SNC-Lavalin Group Inc. says it will undergo a reorganization. (Photo by THE CANADIAN PRESS)

SNC-Lavalin slashes profit forecast amid shift away from oil and construction

SNC shares fell nearly seven per cent to $23.75 in midday trading on the Toronto Stock Exchange

SNC-Lavalin Group Inc. has announced a sharp change in course and slashed its profit forecast for the third time this year as the company’s new CEO veers away from the construction- and oil-focused vision of his predecessor to concentrate on engineering.

The beleaguered firm said Monday it is quitting the competitive field of fixed-price contracts, which leave companies vulnerable to the cost overruns that large construction projects often generate. It will also combine its resources and infrastructure construction divisions into a separate business line “following continued poor performance,” SNC-Lavalin said in a release.

The company added that it is “exploring all options” for its resources segment — including selling off its flagging oil and gas business, which is taking on an additional $1.9 billion in impairment charges, SNC said.

SNC shares fell nearly seven per cent to $23.75 in midday trading on the Toronto Stock Exchange.

Interim chief executive Ian Edwards, who replaced Neil Bruce last month, acknowledged what analysts have noted for months. “Lump-sum, turnkey projects have been the root cause of the company’s performance issues,” Edwards said in a statement.

SNC-Lavalin’s revised financial guidance for its second-quarter was “due in large part” to cost issues on so-called lump-sum, turnkey contracts, where one company takes on responsibility for the entire project, from engineering through procurement and construction, the company said.

“By exiting such contracting and splitting it off from what is otherwise a healthy and robust business, we are tackling the problem at the source,” Edwards said.

The Montreal-based firm now expects to lose between $150 million and $175 million before interest, taxes, depreciation and amortization in the latest quarter, with results slated for release Aug. 1.

Quebec’s Caisse de depot, SNC’s largest investor at nearly 20 per cent, expressed worry over the company’s direction and said it “requires decisive and timely action” by the board.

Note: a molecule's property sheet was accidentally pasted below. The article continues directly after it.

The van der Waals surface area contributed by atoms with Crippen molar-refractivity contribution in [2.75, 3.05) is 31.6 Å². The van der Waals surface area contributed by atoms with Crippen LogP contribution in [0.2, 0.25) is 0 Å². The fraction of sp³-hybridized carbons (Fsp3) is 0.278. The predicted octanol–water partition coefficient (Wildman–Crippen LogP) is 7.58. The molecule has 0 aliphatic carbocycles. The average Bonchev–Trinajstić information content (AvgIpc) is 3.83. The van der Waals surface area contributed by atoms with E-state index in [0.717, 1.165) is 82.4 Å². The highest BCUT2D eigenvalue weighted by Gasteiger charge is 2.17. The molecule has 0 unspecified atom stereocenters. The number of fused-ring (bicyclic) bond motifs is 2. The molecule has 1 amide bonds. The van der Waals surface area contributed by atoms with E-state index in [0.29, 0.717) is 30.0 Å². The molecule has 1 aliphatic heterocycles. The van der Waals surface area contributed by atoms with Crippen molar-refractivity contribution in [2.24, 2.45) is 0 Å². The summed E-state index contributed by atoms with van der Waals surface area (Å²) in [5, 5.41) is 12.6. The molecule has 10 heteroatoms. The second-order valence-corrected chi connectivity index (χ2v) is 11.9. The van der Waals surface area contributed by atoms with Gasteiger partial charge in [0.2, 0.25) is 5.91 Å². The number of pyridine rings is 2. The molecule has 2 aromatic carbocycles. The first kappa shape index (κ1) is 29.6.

“The deterioration of SNC-Lavalin’s performance, as indicated in the company’s statement issued today, is a cause of growing concern for la Caisse,” it said Monday.

ALSO READ: Trudeau’s former right-hand adviser playing role in Liberal election campaign

The company slashed its guidance for 2018 twice in three weeks earlier this year, more than halving its profit forecast and halting all bidding on future mining projects amidst a diplomatic feud between Canada and Saudi Arabia — a key source of oil and gas revenue — and delays on its Codelco mining project in Chile, which the state-owned copper company later cancelled at a cost of $350 million to SNC-Lavalin.

Neil Bruce, whose nearly four-year stint at the helm was marked by a 42 per cent plunge in share price and a political controversy tied to an ongoing corruption case, also bolstered the company backlog by more than $15 billion.

He steered the company through its purchase of engineering powerhouse WS Atkins in 2017, and increased its presence in the global oil and gas industry in 2014 with the $2.1-billion acquisition of U.K-based Kentz Corp. Ltd.

The company’s oil and gas segment took in the second-highest revenues of any division in 2018, raking in one-quarter of SNC’s $10.08 billion. But it gleaned just 3.8 per cent earnings before interest and taxes, the lowest percentage of its biggest four divisions.

Mining and gas, meanwhile, lost $345.6 million last year.